How To Get Banned From Waffle House In 1 Easy Step

If you're out and about craving some late-night comfort food, you've probably had a couple of outings at Waffle House. Known as one of America's most classic 24/7 diners, Waffle House has expanded to over 1,900 locations in the U.S. that serve an average of 127 cups of coffee every second (via AJC). Still though, it hasn't always been a walk-in-the-park for the famed diner chain. Since its grand opening in Atlanta in 1955, several of its locations have been accused of racism (via Quartz) while employees revealed what it's really like to work at Waffle House, sharing the demands of such a high-paced work environment to AP News.

Still though, Waffle House has earned its reputation as a go-to spot for breakfast, lunch, dinner, or any late-night outing. Although a chain restaurant, Waffle House is still a public place, so it adheres to public behavioral expectations and decent manners. No matter how good your intentions are within a restaurant, you can still find ways to rub someone the wrong way. Even celebrities have gotten kicked out of restaurants for bad behavior and rude commentary to staff.

If ­­– for some reason — you're wondering what it would take to get kicked out of a Waffle House in the simplest way, look no further.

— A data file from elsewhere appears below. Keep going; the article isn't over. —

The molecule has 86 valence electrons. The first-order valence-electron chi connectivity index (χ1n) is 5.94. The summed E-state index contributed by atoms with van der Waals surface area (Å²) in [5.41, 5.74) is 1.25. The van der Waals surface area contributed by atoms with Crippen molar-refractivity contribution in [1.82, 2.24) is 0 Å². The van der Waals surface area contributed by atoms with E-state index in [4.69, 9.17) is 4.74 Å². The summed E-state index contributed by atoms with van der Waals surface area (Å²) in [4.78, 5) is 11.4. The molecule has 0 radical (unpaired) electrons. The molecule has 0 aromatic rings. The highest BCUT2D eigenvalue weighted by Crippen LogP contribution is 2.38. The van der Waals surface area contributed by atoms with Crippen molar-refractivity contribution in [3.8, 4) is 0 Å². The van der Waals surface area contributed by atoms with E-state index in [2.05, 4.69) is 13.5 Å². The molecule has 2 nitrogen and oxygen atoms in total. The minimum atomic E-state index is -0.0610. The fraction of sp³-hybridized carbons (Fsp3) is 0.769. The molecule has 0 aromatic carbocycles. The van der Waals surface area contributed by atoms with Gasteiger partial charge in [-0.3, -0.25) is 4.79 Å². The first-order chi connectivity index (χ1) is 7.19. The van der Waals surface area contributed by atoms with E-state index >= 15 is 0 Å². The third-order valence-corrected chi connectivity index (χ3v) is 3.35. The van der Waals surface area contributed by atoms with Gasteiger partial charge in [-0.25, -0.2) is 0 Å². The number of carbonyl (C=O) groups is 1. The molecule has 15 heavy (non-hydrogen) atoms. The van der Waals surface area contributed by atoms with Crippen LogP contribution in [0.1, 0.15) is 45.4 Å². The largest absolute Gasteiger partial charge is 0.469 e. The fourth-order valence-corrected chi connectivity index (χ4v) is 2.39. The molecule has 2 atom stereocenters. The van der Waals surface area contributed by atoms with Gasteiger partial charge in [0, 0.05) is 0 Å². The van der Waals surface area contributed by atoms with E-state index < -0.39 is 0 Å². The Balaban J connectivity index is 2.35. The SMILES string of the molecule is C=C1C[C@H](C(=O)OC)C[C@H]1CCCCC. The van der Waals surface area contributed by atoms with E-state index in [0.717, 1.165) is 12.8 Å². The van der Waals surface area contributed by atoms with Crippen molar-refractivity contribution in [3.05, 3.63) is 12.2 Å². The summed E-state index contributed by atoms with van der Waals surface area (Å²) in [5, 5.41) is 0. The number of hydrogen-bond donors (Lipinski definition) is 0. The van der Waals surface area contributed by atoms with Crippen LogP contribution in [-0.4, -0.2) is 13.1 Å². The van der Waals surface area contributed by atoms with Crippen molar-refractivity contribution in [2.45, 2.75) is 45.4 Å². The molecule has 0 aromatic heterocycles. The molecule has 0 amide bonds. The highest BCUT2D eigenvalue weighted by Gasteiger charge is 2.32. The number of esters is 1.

Abusing the jukebox

You might think that everyone wants to listen to the same music you do while sitting down in a restaurant, but that's usually not the case. According to Food & Wine, a group of friends were kicked out of their local Waffle House in the middle of their late-night munchy outing because they paid for too much music on the jukebox. The musical artist in question? The Chemical Brothers. Apparently, one of the friends paid for "Block Rockin' Beats" to play 14 times in the diner, causing quite a bit of animosity among staff and fellow customers.

If you're looking for your next social experiment, you can probably try this at any bar or restaurant with a pay-per-song jukebox. A man explained he played "The Boys Are Back In Town" as many times as he could in his local bar before customers flooded the jukebox to pay for other song selections and was asked to leave immediately (via Vice).

No matter how "good" a song is, maybe after three, four, or ten times of it playing over and over, you're going to get kicked out of whatever establishment you're in. If you want to keep Waffle House management happy, consider paying to play a song from the Waffle House record label on the jukebox, like "There are Raisins in My Toast."